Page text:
Thesis-2014-Kirkham.pdf (3.14 MB)

High Temperature Specific Heat Capacity Measurement of Ni2+XMn1-XGa

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thesis
posted on 03.04.2014, 08:57 by Mark Kirkham
The investigation of Ni2MnGa ferromagnetic shape memory alloys relies on accurate and complete phase diagrams for the various phase transitions these materials exhibit. However, very little work has been performed to investigate the high temperature order/disorder phase transitions. This project tries to fill some of the gap in the phase diagram through a systemic composition based investigation of Ni2-XMn1+XGa (X=-0.2, 0.0, 0.2, 0.8 and 1.0) using high temperature specific heat measurements. The work has produced a phase diagram in the composition range measured and demonstrated that the order/disorder transition temperatures and Curie temperatures follow the predicted trend as seen in similar studies of different alloy compositions. This work has also characterised the melt temperature of the five compositions measured. As part of the investigation of the high temperature phase transitions, a ‘High Temperature Adiabatic Calorimeter” was developed, which was commissioned using four reference samples (copper, Stainless steel, graphite and molybdenum). The developed system used a linearly drifting baseline to improve the speed, accuracy and stability of the system. This modification to the standard adiabatic calorimeter measurement scheme required extensive development of the analysis techniques and development of new approaches (e.g. heating phase analysis and finite element modelling analysis). The system was demonstrated to operate well between room temperature and 1350 K, producing accurate specific heat data that compared well with the standard data for the commissioning samples. Due to time constraints this system was not used for the Ni2MnGa investigation.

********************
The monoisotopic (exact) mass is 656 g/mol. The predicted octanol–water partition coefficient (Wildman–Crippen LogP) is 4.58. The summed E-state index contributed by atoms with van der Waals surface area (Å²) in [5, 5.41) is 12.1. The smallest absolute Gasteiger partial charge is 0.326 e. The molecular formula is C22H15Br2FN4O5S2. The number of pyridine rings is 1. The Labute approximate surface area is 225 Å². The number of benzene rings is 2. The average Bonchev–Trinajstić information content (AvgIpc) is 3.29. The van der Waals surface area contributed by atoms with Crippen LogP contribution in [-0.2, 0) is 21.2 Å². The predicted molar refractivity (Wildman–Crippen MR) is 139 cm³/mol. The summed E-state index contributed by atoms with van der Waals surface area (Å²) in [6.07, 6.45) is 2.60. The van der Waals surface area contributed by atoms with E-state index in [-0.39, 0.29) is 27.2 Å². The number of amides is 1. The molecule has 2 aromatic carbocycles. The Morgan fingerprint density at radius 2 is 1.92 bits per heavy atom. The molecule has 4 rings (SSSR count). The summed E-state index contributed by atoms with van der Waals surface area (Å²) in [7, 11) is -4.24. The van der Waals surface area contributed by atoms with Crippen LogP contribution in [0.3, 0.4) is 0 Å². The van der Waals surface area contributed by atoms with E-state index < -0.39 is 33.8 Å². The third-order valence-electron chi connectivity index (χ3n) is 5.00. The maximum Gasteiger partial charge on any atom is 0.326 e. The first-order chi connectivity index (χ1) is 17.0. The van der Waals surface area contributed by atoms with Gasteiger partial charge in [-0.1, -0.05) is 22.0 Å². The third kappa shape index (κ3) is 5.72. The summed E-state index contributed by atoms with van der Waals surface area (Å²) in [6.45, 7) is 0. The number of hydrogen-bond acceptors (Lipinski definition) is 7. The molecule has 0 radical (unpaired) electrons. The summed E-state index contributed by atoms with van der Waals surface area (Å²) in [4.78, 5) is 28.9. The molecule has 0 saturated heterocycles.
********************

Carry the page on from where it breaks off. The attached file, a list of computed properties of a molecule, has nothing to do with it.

History

School

  • Science

Department

  • Physics

Publisher

© Mark Kirkham

Publication date

2014

Notes

A Doctoral Thesis. Submitted in partial fulfilment of the requirements for the award of Doctor of Philosophy of Loughborough University.

EThOS Persistent ID

uk.bl.ethos.603032

Language

en

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